If I asked you to highlight the dirt road on the top of this image, you could do it super easily.
Aerial photo of a patch of dirt and shrubs. Red pixel marks the source.
Now what if I asked you to highlight all the grass and shrubs? Not the dirt, or the rocks, or the road, just the grass. And once you’ve done that, describe how healthy that grass is—not so easy, right? For the curious, this is what it would look like:
Aerial photo of a patch of dirt and shrubs, with the vegetation isolated using a SAM.
So how do researchers figure out what pixels are plants and what are dirt? We use a mathematical tool called SAM- a Spectral Angle Mapper. “Spectral” simply means we’re looking at the light that bounces off the ground, and “Angle Mapper” is a fancy way of asking “how similar are these 2 pixels”. So what we’re doing is picking one small part of the picture that we know is grass, and then comparing the rest of the picture to that small grass part. If a pixel is very similar, then it’s probably plant life. If it’s not similar at all, then it’s probably something we don’t need to analyze.
This is cool, but what can we do with it? For one, we can do further processing on the images now that we can isolate which pixels are plant material- for example, we can easily assess how healthy the vegetation is without worrying about all the interference from non-living items in the picture. Because of this, we can pair SAM with satellite imagery and other tools like NDVI to figure out how nature is changing through time. We have pictures of the Earth going back 40 years- it’d be incredibly useful to see and quantify how things are changing in this almost half-century span of time.
Remember though, it’s not just plant life that SAM can detect. It’s any piece of the image that you want to isolate. Here for example, we wanted to find all the pixels that were made of the tennis court material, and none of the rest.
Left: RGB aerial photo of a tennis court. Right: The court material isolated using SAM. The source pixel (endmember) is highlighted in red on the left image.
This was part of a bigger project that we also used SAM to help with. Two groups, NEON and Headwall Photonics both do remote sensing; they take pictures of the Earth from a distance, and use the data to gain a better understanding of the land. They differ in how they do this though- NEON uses a manned airplane with a large (~3 feet in diameter!) hyperspectral camera. It’s hyperspectral because, unlike your phone which takes pictures of the light we see with our eyes, it also takes pictures in hundreds of other wavelengths of light. Like how a thermal camera can actually see how hot an object is, except NEON’s can see much much more than just heat. Headwall has a similar camera but it’s far smaller (only a couple inches long), and they use an unmanned drone instead of a large piloted aircraft.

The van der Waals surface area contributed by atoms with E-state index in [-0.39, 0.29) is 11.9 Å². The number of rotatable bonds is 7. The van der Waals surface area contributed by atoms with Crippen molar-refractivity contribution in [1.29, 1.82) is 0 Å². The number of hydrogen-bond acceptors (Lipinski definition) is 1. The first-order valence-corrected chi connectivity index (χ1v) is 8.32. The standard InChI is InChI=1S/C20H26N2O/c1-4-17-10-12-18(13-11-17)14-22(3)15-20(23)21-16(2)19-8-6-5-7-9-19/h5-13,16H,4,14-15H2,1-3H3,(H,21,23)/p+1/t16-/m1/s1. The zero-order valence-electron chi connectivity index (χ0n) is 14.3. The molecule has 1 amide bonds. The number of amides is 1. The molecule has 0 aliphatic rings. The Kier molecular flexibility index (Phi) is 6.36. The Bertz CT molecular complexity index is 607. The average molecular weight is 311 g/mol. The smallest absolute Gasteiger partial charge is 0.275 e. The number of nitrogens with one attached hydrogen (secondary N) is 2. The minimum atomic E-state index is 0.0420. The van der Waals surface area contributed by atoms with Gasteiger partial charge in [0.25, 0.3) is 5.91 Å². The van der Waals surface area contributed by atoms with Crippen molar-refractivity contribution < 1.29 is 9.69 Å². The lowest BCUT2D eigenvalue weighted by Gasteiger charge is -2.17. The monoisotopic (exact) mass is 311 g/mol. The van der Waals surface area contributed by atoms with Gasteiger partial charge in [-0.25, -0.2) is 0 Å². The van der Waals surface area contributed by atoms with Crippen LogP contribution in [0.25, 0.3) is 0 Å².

There are advantages to both NEON and Headwall’s methods of remote sensing, but they wanted to compare their data against each other. Sounds like a perfect application for SAM! Both groups flew over the same spot, shared their data with Earth Lab for study, and the results were presented at an AGU conference.
Earlier I mentioned NDVI as a method of assessing how healthy plant life is. But how can we determine this without ever touching the plant, taking measurements of the soil, or interacting directly with it at all? As it turns out, plants give off more light than just what our eyes can see, and this light can directly tell us if the vegetation is healthy or if it’s dying, water deprived, nutrient deprived, etc. The math is actually not too difficult, and as a coding exercise I decided to program a simple NDVI calculator in R and Python. You should pick your favorite language and try it too! There are plenty of publicly available datasets with near-infrared pictures.
As you can see the snow and wooden railing is purple, meaning it’s either not a plant or it’s entirely dead. The mountainside, even though it’s covered in shade, is bright green which shows it has healthy plant life on it. These are just two of many tools that remote sensing scientists and Earth Lab use to better understand our planet!